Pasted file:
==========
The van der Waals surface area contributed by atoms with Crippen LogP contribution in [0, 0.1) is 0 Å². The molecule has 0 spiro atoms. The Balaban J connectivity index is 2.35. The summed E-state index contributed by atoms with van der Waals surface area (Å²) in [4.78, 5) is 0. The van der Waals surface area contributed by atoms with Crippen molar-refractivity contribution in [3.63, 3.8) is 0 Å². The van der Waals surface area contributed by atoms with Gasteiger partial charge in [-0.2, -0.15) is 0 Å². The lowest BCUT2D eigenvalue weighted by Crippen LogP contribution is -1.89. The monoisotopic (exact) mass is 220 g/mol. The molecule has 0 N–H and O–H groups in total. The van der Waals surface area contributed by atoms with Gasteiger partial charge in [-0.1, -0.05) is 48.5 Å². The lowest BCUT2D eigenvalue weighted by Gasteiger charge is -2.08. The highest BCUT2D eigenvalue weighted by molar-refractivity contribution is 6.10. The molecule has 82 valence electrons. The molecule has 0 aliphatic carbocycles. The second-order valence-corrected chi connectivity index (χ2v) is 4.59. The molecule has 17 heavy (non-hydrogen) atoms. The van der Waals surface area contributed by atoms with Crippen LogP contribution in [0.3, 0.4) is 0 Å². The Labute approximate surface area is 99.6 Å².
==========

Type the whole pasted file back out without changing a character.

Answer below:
The van der Waals surface area contributed by atoms with Crippen LogP contribution in [0, 0.1) is 0 Å². The molecule has 0 spiro atoms. The Balaban J connectivity index is 2.35. The summed E-state index contributed by atoms with van der Waals surface area (Å²) in [4.78, 5) is 0. The van der Waals surface area contributed by atoms with Crippen molar-refractivity contribution in [3.63, 3.8) is 0 Å². The van der Waals surface area contributed by atoms with Gasteiger partial charge in [-0.2, -0.15) is 0 Å². The lowest BCUT2D eigenvalue weighted by Crippen LogP contribution is -1.89. The monoisotopic (exact) mass is 220 g/mol. The molecule has 0 N–H and O–H groups in total. The van der Waals surface area contributed by atoms with Gasteiger partial charge in [-0.1, -0.05) is 48.5 Å². The lowest BCUT2D eigenvalue weighted by Gasteiger charge is -2.08. The highest BCUT2D eigenvalue weighted by molar-refractivity contribution is 6.10. The molecule has 82 valence electrons. The molecule has 0 aliphatic carbocycles. The second-order valence-corrected chi connectivity index (χ2v) is 4.59. The molecule has 17 heavy (non-hydrogen) atoms. The van der Waals surface area contributed by atoms with Crippen LogP contribution in [0.3, 0.4) is 0 Å². The Labute approximate surface area is 99.6 Å².